Like many people who call themselves New Yorkers, I wasn’t actually born here. I’ve now officially lived here longer than any other state (over a decade!), but officially, I’m a transplant from North Carolina. All of my family lives in a different state (and much of my husband’s family in a different country), and especially now that we have Augusten, it’s a constant juggle to find creative ways to stay closely connected, even with hundreds (and thousands!) of miles separating us.
A few ways I’ve found that work well for me in keeping up with long distance family and friends are…
Schedule FaceTime/Skype calls VERY specifically.
As in, don’t just say, “Let’s Facetime this week!” Because if you’re anything like me, that just won’t happen. Set a very specific date and time, i.e. “I’ll call you at 7:30pm on Monday night, ok?” and STICK TO IT like you would any other obligation.
Mass text photos/videos throughout the day.
Yep, 99.99% of these are of Augusten:-) But it’s a great way to keep the grandparents/aunts/uncles up to speed on the cute thing Augusten did that day, or the adorable outfit he’s wearing that was most likely gifted by one of them. As he gets older and starts to do more things, it will also help them feel as though they’re not missing out on the big milestones, like crawling and talking.
Send snail mail completely randomly.
Not just for holidays, but for no particular reason. Getting a card out of the blue does wonders to lift my mood, so I can’t imagine how happy it must make my grandmothers! Bonus points for printing out photos and including them in the card.
Put a weekly reminder alarm in my phone to call my grandmas on their landlines.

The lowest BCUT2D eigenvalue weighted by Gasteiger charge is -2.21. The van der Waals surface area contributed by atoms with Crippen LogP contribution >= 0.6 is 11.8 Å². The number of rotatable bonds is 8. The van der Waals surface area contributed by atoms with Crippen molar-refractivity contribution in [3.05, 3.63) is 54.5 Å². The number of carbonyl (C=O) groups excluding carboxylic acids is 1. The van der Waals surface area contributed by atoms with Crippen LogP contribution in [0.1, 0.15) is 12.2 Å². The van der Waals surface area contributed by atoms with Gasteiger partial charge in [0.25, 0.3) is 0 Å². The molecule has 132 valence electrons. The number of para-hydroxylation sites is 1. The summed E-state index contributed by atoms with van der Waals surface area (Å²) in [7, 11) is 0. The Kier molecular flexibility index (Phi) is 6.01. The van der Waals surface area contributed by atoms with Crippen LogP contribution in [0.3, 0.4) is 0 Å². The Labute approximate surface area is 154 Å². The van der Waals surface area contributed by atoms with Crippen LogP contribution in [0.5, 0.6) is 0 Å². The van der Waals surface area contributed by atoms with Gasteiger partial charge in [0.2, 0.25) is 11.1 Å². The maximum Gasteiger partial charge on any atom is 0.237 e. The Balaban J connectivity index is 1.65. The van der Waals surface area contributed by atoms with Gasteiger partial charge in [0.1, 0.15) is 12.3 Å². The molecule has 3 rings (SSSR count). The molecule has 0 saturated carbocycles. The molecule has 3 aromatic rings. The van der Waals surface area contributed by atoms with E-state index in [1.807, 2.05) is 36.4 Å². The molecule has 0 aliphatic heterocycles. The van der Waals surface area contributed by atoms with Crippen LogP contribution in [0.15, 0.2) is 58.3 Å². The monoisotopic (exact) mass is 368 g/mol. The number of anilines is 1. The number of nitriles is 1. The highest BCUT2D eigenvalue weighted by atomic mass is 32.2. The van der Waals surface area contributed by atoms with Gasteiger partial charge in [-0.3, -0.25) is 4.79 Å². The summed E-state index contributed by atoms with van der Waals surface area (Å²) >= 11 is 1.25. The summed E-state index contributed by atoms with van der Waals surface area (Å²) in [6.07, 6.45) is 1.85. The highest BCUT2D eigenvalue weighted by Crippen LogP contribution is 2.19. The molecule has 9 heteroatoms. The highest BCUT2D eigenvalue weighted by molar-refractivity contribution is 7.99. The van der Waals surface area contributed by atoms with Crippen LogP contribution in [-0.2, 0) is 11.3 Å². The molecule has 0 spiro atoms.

I know when I’m calling my grandmothers I need to have a solid chunk of time carved out to talk to them, and need to be in a quiet space. So clearly calling them en route to the subway just doesn’t work. I set an alarm in my phone every week when I know I have a free hour at home without any other distractions and call then. Also, another thing I like to do before I talk to my grandmas is to jot down what I’ve been up to that week so that we have lots to converse about. Sometimes in the moment it’s easy to blank on what you actually do to fill your days, so having little stories prepared ahead of time helps a ton.
Try really, really hard to show up for big milestones.
Woody Allen is famous for saying, “80% of success is showing up”, and I couldn’t agree more. When a long distance family member or friend is celebrating something important to them…a 30th birthday, an engagement, a new baby, a marriage…make every effort to be there for them. I, for one, know how much it meant to me when people trekked to NYC to celebrate these milestones for me.
And if you can’t, for whatever reason, make it in person, be very sure to send something to acknowledge the big occasion. A nice bottle of champagne goes a long way.
Email articles, recipes, movie recommendations, funny gifs that remind you of a particular family member.
As you come across things throughout your day, forward them to someone you know will appreciate it. It seriously takes 2 seconds, but is such a great way to show that you are thinking of them and their interests.
Read a book that you think someone in your family would love? Either mail off your copy with a note or Amazon Prime them a copy stating why they’re going to enjoy it.
Ok, standing in line at the post office is a bit of a chore, but if you have Amazon Prime, it takes about 2 seconds to send a copy. Also, always check the “Used” book section, this is where I get most of my $0.01 books, and even after you pay for shipping, it’s still a cheap $4 way to put a big smile on a family member’s face.
Always have the next time you’ll see each other in the works, so there’s something to look forward to.
Whether you’re visiting each other at your respective homes or planning a trip together, the anticipation of seeing each other next or traveling together is a great way to keep the blues of not seeing each other on a regular basis at bay.